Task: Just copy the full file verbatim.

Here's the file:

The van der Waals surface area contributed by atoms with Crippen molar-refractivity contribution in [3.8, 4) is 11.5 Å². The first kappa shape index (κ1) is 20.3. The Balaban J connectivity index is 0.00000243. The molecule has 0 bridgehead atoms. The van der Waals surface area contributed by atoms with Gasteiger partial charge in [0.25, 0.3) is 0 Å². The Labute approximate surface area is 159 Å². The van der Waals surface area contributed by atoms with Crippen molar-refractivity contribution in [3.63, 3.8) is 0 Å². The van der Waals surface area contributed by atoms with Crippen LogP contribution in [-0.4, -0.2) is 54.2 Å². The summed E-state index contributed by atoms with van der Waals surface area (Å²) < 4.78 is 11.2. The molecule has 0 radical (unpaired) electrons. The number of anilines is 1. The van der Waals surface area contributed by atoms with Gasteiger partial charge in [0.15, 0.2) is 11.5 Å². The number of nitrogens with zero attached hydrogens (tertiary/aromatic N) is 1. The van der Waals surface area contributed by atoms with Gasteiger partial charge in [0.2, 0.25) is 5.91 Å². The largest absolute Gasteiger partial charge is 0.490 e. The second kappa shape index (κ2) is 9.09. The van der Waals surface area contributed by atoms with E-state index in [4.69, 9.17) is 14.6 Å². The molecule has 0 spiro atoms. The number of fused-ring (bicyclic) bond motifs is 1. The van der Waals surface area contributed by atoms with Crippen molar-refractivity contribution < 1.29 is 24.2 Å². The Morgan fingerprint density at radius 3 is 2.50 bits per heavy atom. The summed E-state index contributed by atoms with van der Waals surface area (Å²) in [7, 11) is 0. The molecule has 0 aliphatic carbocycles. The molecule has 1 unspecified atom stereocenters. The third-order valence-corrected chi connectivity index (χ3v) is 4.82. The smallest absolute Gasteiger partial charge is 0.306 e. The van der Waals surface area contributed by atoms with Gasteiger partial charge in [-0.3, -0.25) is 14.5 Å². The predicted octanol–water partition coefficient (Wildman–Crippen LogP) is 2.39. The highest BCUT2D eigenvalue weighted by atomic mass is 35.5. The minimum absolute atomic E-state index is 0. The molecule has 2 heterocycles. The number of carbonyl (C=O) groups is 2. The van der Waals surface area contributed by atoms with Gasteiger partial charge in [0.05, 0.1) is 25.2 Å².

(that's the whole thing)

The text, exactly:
The van der Waals surface area contributed by atoms with Crippen molar-refractivity contribution in [3.8, 4) is 11.5 Å². The first kappa shape index (κ1) is 20.3. The Balaban J connectivity index is 0.00000243. The molecule has 0 bridgehead atoms. The van der Waals surface area contributed by atoms with Gasteiger partial charge in [0.25, 0.3) is 0 Å². The Labute approximate surface area is 159 Å². The van der Waals surface area contributed by atoms with Crippen molar-refractivity contribution in [3.63, 3.8) is 0 Å². The van der Waals surface area contributed by atoms with Crippen LogP contribution in [-0.4, -0.2) is 54.2 Å². The summed E-state index contributed by atoms with van der Waals surface area (Å²) < 4.78 is 11.2. The molecule has 0 radical (unpaired) electrons. The number of anilines is 1. The van der Waals surface area contributed by atoms with Gasteiger partial charge in [0.15, 0.2) is 11.5 Å². The number of nitrogens with zero attached hydrogens (tertiary/aromatic N) is 1. The van der Waals surface area contributed by atoms with Gasteiger partial charge in [0.2, 0.25) is 5.91 Å². The largest absolute Gasteiger partial charge is 0.490 e. The second kappa shape index (κ2) is 9.09. The van der Waals surface area contributed by atoms with E-state index in [4.69, 9.17) is 14.6 Å². The molecule has 0 spiro atoms. The number of fused-ring (bicyclic) bond motifs is 1. The van der Waals surface area contributed by atoms with Crippen molar-refractivity contribution < 1.29 is 24.2 Å². The Morgan fingerprint density at radius 3 is 2.50 bits per heavy atom. The summed E-state index contributed by atoms with van der Waals surface area (Å²) in [7, 11) is 0. The molecule has 0 aliphatic carbocycles. The molecule has 1 unspecified atom stereocenters. The third-order valence-corrected chi connectivity index (χ3v) is 4.82. The smallest absolute Gasteiger partial charge is 0.306 e. The van der Waals surface area contributed by atoms with Gasteiger partial charge in [-0.3, -0.25) is 14.5 Å². The predicted octanol–water partition coefficient (Wildman–Crippen LogP) is 2.39. The highest BCUT2D eigenvalue weighted by atomic mass is 35.5. The minimum absolute atomic E-state index is 0. The molecule has 2 heterocycles. The number of carbonyl (C=O) groups is 2. The van der Waals surface area contributed by atoms with Gasteiger partial charge in [0.05, 0.1) is 25.2 Å².